Diplodia tip blight management in trees

Diplodia tip blight can attack trees of any age. Time fungicide applications to protect new growth from bud break through full candle elongation.

Brown, stunted new shoots are a common symptom of Diplodia blight on Scots pine. Photo credit: Jill O’Donnell, MSU Extension
Brown, stunted new shoots are a common symptom of Diplodia blight on Scots pine. Photo credit: Jill O’Donnell, MSU Extension

Diplodia tip blight (Diplodia pinea) can kill the current year’s infected needles and stems of Scots pine (Pinus sylvestris), Austrian pine (Pinus nigra) and in some years we have even found Diplodia on spruce, Douglas fir and white fir. The fungal pathogen Diplodia pinea overwinters in pine shoots, bark and cones and infects growing and elongating shoots in the spring. The black fruiting bodies are relatively large and can be seen easily with a hand lens and even the naked eye. These black dots will be on the needles, usually under the sheath, as well as on the stems and on the cones’ scales. The most common symptom of Diplodia blight is brown, stunted, new shoots with short, brown needles.

The last few rainy springs we have found Diplodia shoot severely infecting many Scots pine fields. During rain and windstorms, these spores will disperse over long distances and conditions for infection will remain favorable during rainy and humid days. The new shoots are most susceptible to infection from bud break until the needles are fully elongated.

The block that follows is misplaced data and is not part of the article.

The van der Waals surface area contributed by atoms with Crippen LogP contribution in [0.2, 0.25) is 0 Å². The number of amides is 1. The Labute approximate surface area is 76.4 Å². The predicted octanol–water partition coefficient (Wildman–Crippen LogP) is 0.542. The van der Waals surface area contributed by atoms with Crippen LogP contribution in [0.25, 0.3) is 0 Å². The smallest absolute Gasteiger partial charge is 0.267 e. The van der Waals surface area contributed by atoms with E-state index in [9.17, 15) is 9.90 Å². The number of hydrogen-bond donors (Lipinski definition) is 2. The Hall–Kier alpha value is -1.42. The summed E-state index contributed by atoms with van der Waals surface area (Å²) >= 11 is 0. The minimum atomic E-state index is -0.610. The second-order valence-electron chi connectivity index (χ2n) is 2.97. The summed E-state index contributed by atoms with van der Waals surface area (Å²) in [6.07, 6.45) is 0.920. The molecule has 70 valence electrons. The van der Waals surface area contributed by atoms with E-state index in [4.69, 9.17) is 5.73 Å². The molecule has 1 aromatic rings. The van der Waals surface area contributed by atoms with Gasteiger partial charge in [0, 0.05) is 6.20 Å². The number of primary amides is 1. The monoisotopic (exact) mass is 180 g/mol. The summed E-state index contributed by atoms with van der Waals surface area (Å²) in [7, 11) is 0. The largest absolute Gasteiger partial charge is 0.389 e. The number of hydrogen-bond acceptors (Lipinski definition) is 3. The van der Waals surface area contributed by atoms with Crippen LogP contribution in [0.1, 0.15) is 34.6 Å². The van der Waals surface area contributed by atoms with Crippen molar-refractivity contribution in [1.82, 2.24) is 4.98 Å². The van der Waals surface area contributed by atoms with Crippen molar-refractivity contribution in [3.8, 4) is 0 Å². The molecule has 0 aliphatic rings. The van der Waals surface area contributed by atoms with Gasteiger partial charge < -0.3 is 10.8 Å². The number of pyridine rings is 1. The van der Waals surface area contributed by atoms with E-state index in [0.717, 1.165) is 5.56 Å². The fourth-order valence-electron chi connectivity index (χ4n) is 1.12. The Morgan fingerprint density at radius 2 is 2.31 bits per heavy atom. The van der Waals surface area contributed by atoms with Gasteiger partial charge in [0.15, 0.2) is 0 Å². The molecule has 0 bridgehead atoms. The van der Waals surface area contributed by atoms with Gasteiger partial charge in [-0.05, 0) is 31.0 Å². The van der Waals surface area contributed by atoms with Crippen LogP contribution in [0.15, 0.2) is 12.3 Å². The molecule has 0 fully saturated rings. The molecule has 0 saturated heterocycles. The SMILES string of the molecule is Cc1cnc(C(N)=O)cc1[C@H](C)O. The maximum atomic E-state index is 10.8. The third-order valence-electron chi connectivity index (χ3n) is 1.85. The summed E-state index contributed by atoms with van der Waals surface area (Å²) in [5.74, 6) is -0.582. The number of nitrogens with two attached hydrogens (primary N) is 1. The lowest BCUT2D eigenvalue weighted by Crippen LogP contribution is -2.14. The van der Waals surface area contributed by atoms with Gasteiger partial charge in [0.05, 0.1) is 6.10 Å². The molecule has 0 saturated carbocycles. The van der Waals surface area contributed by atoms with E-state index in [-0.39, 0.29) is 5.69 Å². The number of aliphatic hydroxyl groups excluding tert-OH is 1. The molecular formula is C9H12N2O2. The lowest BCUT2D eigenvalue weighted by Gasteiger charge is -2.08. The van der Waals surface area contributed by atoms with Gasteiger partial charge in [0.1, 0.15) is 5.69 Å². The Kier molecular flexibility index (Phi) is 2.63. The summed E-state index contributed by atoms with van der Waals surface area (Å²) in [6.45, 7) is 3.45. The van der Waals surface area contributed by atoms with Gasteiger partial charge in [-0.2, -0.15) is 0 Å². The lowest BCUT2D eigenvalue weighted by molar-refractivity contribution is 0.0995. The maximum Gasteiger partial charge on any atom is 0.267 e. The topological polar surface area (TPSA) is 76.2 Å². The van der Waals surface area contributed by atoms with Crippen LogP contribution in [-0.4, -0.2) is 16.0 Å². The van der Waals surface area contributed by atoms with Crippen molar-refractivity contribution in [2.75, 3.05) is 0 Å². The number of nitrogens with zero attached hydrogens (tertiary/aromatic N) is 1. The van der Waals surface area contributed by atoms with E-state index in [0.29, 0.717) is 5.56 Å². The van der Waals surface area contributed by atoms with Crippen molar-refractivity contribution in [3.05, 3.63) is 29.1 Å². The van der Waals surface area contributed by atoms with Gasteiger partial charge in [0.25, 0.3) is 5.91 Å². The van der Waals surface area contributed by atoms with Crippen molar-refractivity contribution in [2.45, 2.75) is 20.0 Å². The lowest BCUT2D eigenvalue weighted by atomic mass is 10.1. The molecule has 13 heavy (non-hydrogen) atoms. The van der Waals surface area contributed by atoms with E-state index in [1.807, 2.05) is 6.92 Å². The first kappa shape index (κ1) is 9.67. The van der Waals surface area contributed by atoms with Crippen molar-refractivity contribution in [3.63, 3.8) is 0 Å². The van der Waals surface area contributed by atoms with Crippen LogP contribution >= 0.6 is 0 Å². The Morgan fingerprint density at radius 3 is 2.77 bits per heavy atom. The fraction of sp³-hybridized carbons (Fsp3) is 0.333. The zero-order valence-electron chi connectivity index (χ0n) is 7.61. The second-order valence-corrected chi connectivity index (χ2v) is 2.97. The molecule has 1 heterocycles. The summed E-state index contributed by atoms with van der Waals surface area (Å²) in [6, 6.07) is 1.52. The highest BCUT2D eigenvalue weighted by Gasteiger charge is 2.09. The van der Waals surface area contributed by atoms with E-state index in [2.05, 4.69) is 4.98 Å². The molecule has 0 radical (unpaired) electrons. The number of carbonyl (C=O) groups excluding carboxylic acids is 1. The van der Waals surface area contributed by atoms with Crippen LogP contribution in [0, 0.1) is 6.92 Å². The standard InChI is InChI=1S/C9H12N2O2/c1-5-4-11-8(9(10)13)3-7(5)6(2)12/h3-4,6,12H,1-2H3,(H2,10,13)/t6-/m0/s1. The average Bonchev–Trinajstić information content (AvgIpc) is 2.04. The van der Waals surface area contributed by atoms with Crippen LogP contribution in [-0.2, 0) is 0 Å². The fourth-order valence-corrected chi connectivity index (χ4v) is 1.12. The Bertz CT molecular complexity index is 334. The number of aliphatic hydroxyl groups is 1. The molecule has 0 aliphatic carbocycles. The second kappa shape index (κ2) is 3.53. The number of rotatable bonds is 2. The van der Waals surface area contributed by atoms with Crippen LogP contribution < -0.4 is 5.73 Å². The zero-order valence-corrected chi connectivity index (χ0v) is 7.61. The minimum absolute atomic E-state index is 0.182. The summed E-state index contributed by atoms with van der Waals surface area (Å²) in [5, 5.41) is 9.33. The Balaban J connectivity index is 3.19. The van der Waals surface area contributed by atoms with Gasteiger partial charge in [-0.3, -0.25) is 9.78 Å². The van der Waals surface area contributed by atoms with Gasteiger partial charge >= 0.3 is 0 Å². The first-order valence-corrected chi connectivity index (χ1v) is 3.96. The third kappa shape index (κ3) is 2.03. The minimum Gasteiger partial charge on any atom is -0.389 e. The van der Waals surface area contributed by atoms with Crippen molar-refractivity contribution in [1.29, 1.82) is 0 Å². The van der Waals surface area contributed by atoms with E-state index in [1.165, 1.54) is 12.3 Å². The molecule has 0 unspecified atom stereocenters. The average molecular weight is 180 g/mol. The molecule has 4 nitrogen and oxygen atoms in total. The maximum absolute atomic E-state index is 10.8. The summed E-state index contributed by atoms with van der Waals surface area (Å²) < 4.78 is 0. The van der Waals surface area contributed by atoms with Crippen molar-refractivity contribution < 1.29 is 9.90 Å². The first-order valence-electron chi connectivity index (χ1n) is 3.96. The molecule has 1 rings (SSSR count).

If you have had problems before with Diplodia, Michigan State University Extension recommends applying fungicides beginning as the candles are expanding and then two more applications at 10-day intervals. This prevents the spores that are now being disseminated from infecting the succulent new growth. If, later in the summer, more than 10 percent of the trees have severe shoot blight, consider a spray program again next spring.

Management of Diplodia includes removing infected pines in fence rows, wind breaks or nursery blocks. Also, when practical prune and remove infected twigs and branches during dry weather. Apply appropriate fungicides in early spring. Fungicide options include chlorothalonil plus thiophanate, methyl (Spectro 90), thiophanate-methyl (Cleary’s 3336, Topsin M, T-Methyl, etc.), mancozeb (Protect DF, Penncozeb, Dithane, etc.), and copper hydroxide plus mancozeb (Junction). The product you choose will depend on the site of the application such as Christmas trees, nurseries or landscapes. Make sure to read and follow label directions.

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